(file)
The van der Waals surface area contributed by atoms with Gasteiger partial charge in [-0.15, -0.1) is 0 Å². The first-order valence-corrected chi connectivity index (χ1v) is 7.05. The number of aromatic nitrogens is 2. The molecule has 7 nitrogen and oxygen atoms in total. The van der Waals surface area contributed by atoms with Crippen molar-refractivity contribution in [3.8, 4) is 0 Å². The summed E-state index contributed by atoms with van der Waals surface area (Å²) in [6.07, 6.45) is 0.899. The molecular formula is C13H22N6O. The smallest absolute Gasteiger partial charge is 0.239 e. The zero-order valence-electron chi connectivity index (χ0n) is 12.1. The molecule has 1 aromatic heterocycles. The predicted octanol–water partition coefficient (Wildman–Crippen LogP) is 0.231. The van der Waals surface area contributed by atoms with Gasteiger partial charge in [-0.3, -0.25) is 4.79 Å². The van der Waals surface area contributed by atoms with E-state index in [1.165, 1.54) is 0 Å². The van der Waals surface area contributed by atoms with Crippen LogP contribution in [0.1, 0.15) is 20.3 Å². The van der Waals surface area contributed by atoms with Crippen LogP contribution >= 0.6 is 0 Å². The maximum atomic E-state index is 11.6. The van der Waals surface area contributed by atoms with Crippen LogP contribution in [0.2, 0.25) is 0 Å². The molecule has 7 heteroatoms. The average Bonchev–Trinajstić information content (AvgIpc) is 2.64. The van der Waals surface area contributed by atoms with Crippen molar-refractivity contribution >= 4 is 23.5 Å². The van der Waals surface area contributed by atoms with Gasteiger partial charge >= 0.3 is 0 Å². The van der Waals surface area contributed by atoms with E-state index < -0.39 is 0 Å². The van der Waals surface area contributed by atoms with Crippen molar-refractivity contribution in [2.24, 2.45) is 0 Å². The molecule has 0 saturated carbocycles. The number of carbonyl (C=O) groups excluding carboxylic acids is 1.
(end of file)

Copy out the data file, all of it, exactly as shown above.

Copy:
The van der Waals surface area contributed by atoms with Gasteiger partial charge in [-0.15, -0.1) is 0 Å². The first-order valence-corrected chi connectivity index (χ1v) is 7.05. The number of aromatic nitrogens is 2. The molecule has 7 nitrogen and oxygen atoms in total. The van der Waals surface area contributed by atoms with Crippen molar-refractivity contribution in [3.8, 4) is 0 Å². The summed E-state index contributed by atoms with van der Waals surface area (Å²) in [6.07, 6.45) is 0.899. The molecular formula is C13H22N6O. The smallest absolute Gasteiger partial charge is 0.239 e. The zero-order valence-electron chi connectivity index (χ0n) is 12.1. The molecule has 1 aromatic heterocycles. The predicted octanol–water partition coefficient (Wildman–Crippen LogP) is 0.231. The van der Waals surface area contributed by atoms with Gasteiger partial charge in [-0.3, -0.25) is 4.79 Å². The van der Waals surface area contributed by atoms with E-state index in [1.165, 1.54) is 0 Å². The van der Waals surface area contributed by atoms with Crippen LogP contribution in [0.1, 0.15) is 20.3 Å². The van der Waals surface area contributed by atoms with Crippen LogP contribution >= 0.6 is 0 Å². The maximum atomic E-state index is 11.6. The van der Waals surface area contributed by atoms with Crippen LogP contribution in [0.2, 0.25) is 0 Å². The molecule has 7 heteroatoms. The average Bonchev–Trinajstić information content (AvgIpc) is 2.64. The van der Waals surface area contributed by atoms with Crippen molar-refractivity contribution >= 4 is 23.5 Å². The van der Waals surface area contributed by atoms with Gasteiger partial charge >= 0.3 is 0 Å². The van der Waals surface area contributed by atoms with E-state index < -0.39 is 0 Å². The van der Waals surface area contributed by atoms with Crippen molar-refractivity contribution in [2.24, 2.45) is 0 Å². The molecule has 0 saturated carbocycles. The number of carbonyl (C=O) groups excluding carboxylic acids is 1.